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Last week I had the privilege of talking with David Cay Johnston about the state of the union under Donald Trump. As "breaking news" has taken on a completely new definition in the age of Trump, gyrating wildly on what sometimes appears to be an hourly basis, it is too easy to be distracted by issues without examining the larger picture.

David Cay Johnston

This volatility has spawned several books, including an effort by David Cay Johnston entitled It's Even Worse Than You Think, What the Trump Administration Is Doing to America, which has rocketed up the New York Times bestseller charts. The book surgically dissects an administration in search of a vision.

Johnston is a Pulitzer Prize-winning investigative reporter who has been following Trump for three decades and is arguably more familiar with the man than most if not all reporters. He shines a light on the political termites who have infested our government…destroying it from within.

David was in Los Angeles last week and I had occasion to interview him as he tours the country promoting his latest book, hoping that he would provide insights not found within its covers. He did not disappoint. The breadth of his analyses on issues from the economy to jobs to international affairs to climate change and immigration, just to mention a few, display a knowledge base that is seemingly endless.

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A recap of the interview provides a snapshot of his views on what lies ahead:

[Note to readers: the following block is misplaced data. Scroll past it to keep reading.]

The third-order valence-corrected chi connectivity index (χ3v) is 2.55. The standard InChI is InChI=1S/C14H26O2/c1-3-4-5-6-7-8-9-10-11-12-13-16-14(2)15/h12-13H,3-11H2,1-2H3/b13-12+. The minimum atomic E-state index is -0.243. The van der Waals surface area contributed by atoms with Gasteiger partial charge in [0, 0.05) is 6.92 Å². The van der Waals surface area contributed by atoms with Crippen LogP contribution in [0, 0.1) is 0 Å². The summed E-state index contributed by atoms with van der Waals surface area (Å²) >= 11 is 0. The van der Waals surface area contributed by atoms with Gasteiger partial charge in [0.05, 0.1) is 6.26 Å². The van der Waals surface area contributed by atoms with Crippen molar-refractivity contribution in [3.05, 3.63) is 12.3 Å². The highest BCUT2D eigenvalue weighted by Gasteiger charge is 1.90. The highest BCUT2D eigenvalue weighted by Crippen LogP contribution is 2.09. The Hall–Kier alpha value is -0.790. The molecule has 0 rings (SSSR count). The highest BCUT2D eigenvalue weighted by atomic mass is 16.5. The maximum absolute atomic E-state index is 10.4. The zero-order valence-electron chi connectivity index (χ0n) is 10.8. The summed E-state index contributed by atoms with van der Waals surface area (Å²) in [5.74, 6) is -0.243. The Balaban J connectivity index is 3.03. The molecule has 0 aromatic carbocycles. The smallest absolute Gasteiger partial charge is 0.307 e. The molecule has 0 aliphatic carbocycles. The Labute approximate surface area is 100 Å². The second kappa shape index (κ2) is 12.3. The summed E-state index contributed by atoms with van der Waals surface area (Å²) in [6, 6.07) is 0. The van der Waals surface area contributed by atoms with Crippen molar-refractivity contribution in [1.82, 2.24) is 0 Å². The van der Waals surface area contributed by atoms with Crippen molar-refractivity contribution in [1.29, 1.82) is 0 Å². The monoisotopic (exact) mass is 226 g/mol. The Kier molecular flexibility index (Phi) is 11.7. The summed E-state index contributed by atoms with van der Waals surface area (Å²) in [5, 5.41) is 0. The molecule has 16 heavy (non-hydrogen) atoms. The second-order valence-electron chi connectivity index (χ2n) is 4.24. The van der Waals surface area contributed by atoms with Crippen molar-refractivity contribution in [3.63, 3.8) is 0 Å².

Lance Simmens: What are the prospects for impeachment?

David Cay Johnston: Zero and none as long as the Republicans control the House and Senate. They are avoiding their duty of checks and balances and barring something completely unexpected there is no prospect for impeachment. House Republicans are preparing to release this memo that essentially allows the President the right to pick his prosecutor.

LS: Are there realistic checks on the President should he decide to engage the U.S. in a nuclear confrontation?

DCJ: The military has thought through what would happen if there were an illegal order to launch a nuclear missile. I was really worried about this at first but my expectation is that any decision would be run by Secretary Mattis and unless it is response to an attack against us a launch would not take place without a full Congressional leadership briefing and therefore they would be complicit in it.

LS: While progressives like myself opposed NAFTA and TPP, I am open to renovation to both yet I fear that the Great Negotiator might actually make things worse. Your thoughts?

DCJ: Yes, I am positive he would make things worse. Trump doesn't know anything about negotiating and he does not know anything about trade. Remember what he said about making Mexico pay for the Wall by slapping a tariff on imported goods from Mexico. That means Americans would pay and that he does not know this is indicative of what a con he is. TPP needs to be fixed but not killed. China has now advanced a competing plan and are telling countries if you want a prosperous future pivot away from an America in decline and work with us.

LS: In your estimation, is there a "deep state"?

DCJ: There is a permanent bureaucracy, but so what. All viable governments have a permanent bureaucracy, you need to control it, hold hearings on it, but operating without it is absurd.

LS: What are the long-term prospects of lack of confidence in the institutions of representative democratic government and what are the consequences of denigration of the concept of public service?